You can do a guided 90-minute walking tour of the SCG where you go behind the scenes – USD$22.21/AUD $33.

9. Go Shopping

For some retail therapy, take a walk down bustling George Street and the pedestrian-only Pitt Street Mall.

You can also wander through the beautiful Queen Victoria Building (QVB). This is a glorious, five-level shopping mall which opened in 1898.

10. Attend the Handa Opera on Sydney Harbour

Opera House from a cruise ship. Photo by Leonie Jarrett
Opera House from a cruise ship. Photo by Leonie Jarrett

If you are in Sydney between about the 20th of March and the 20th of April, attend a production of the Handa Opera on Sydney Harbour. There are 5 pop-up restaurants and bars. Eating and drinking as the sun sets over Sydney Harbour is a treat in itself.

I attended this outdoor opera for the first time in 2023, seeing a production of the tragic “Madame Butterfly.”

Listening to a live opera complete with orchestra under fairy lights and stars in a grandstand by the water is a magical experience. The 2024 production is “West Side Story.” Dress warmly as the balmy night can turn cool.

11. Visit the Blue Mountains

If you have a day (or, better still, a few days) to spare, take a trip to the stunning Blue Mountains – a 90-minute drive west of Sydney. The Blue Mountains is a World Heritage wilderness area. Known for dramatic scenery, you will see: steep cliffs, eucalyptus forests, waterfalls and towns dotted with guesthouses, galleries and gardens.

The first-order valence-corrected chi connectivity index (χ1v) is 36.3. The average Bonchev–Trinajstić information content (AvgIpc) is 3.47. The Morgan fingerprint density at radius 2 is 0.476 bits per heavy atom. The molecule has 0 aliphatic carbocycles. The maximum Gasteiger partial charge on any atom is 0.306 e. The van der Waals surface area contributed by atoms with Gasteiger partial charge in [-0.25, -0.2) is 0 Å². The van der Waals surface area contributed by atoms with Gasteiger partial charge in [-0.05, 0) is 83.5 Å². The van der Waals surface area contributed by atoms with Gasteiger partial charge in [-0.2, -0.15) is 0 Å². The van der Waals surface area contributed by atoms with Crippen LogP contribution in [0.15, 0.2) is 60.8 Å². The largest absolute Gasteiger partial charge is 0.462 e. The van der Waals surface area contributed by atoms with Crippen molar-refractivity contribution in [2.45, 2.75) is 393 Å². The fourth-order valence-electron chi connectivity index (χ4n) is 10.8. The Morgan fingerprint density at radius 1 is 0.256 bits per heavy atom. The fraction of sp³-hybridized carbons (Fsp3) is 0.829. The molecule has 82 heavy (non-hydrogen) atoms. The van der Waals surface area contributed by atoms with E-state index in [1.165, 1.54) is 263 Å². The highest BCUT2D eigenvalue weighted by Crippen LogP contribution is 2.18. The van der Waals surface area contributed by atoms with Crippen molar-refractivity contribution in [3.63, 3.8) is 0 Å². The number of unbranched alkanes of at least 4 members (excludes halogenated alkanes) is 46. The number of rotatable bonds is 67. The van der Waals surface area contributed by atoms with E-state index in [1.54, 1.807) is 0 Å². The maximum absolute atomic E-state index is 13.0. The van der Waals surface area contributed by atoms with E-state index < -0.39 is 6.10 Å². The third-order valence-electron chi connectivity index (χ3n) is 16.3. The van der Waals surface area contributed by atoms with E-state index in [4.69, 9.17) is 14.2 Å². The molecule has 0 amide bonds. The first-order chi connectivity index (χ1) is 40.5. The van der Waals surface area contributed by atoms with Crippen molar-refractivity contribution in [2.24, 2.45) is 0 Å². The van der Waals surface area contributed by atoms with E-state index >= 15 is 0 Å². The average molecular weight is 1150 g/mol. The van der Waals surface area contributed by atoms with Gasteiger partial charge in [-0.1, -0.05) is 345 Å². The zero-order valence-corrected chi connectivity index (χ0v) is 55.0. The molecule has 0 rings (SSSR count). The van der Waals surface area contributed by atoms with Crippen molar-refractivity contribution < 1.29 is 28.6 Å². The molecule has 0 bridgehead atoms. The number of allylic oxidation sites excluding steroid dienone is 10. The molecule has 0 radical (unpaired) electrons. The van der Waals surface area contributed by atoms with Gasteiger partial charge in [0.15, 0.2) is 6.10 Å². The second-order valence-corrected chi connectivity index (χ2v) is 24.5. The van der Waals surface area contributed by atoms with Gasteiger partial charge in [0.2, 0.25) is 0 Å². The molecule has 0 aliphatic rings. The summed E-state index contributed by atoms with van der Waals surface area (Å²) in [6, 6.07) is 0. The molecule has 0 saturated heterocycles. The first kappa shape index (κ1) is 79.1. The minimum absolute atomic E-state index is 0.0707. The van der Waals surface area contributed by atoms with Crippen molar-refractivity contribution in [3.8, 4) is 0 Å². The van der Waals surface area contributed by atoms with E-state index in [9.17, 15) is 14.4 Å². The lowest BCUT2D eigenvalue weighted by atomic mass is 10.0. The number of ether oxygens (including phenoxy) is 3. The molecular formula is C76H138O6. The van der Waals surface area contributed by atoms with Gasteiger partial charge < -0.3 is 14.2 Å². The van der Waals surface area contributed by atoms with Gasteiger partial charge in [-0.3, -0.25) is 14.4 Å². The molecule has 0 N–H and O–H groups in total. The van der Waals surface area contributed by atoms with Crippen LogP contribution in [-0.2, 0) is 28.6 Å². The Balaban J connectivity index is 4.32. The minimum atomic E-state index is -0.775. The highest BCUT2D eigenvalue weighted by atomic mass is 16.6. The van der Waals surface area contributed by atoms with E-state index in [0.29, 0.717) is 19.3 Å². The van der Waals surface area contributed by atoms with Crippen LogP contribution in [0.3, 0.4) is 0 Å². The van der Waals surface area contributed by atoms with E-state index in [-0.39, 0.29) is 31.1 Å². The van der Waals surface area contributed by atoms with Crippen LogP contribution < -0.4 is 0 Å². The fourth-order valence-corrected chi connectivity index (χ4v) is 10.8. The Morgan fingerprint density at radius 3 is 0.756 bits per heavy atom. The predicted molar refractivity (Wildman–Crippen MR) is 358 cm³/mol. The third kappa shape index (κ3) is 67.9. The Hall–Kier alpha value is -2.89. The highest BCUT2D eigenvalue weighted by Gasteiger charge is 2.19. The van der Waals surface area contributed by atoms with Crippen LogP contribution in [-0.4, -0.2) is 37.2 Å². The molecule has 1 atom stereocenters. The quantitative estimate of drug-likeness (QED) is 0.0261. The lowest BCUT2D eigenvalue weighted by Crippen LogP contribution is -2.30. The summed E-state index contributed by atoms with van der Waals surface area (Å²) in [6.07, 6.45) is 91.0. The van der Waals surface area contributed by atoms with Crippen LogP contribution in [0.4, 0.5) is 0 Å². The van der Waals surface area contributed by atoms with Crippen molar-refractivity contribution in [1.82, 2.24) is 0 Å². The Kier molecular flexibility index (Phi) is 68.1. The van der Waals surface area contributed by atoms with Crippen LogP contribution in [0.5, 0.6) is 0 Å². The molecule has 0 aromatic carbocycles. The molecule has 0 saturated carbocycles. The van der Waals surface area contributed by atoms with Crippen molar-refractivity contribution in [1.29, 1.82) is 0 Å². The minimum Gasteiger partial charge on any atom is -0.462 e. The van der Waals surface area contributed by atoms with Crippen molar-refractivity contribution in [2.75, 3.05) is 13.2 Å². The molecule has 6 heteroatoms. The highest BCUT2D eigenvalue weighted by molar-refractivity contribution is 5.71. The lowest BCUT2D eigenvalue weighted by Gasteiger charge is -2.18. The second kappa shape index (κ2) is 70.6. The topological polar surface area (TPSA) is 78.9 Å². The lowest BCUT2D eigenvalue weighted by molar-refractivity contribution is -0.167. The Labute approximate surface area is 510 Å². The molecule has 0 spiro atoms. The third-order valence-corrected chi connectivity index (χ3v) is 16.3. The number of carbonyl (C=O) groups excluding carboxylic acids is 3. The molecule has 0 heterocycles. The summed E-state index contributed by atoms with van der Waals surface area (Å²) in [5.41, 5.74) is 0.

To get to the Blue Mountains, hire a car, travel by train or join an organised tour. The cheapest way would be by train. Pricing depends on the time and day but starts at less than USD$5 one way/AUD$6.20. Trains leave from Central Sydney every hour and the journey takes 2 hours. Local taxis and bus services in the Blue Mountains will then take you to all the key locations and attractions.

From Sydney: Blue Mountains Full-Day Trip

I hope that you enjoy these few suggestions.

Sydney really does have something for everyone!

Getting Around in Sydney:

Read More: How to Get Around in Sydney, A Local’s Guide

As with any city, I think that walking is the best way to see Sydney.

Where it is too far to walk, there are many transport options, including self-driving. Note that you drive on the LEFT side of the road in Australia, and not all hire/rental cars have Automatic Transmissions. Specify Automatic if that is what you want.

There are also cabs (called taxis in Australia) and UBER plus other ride-share companies.

Public transport options comprise of buses, trains (overground and underground), ferries and light rail. You can buy an Opal Card or use contactless payment. For details on planning your journey plus fare prices, see

There is also an airport train – the AirportLink – from the Domestic and International Terminals – This runs frequently between 5am and midnight, 7 days a week. There are various stops including: Circular Quay and the Town Hall. Again, you can buy an Opal Card but contactless payment is easiest. There is a station access fee of USD $11.44/AUD$17.00 plus the local fare so a one way trip will cost about USD$17.00/AUD$25.00.

Read More:

Author Bio: Leonie Jarrett lives mostly in Melbourne, Australia with her Husband of more than 3 decades, her 4 adult children and her 2 Golden Retrievers. Leonie has variously been a lawyer and a business owner. Now that she is semi-retired, Leonie is loving writing about her life and her travels.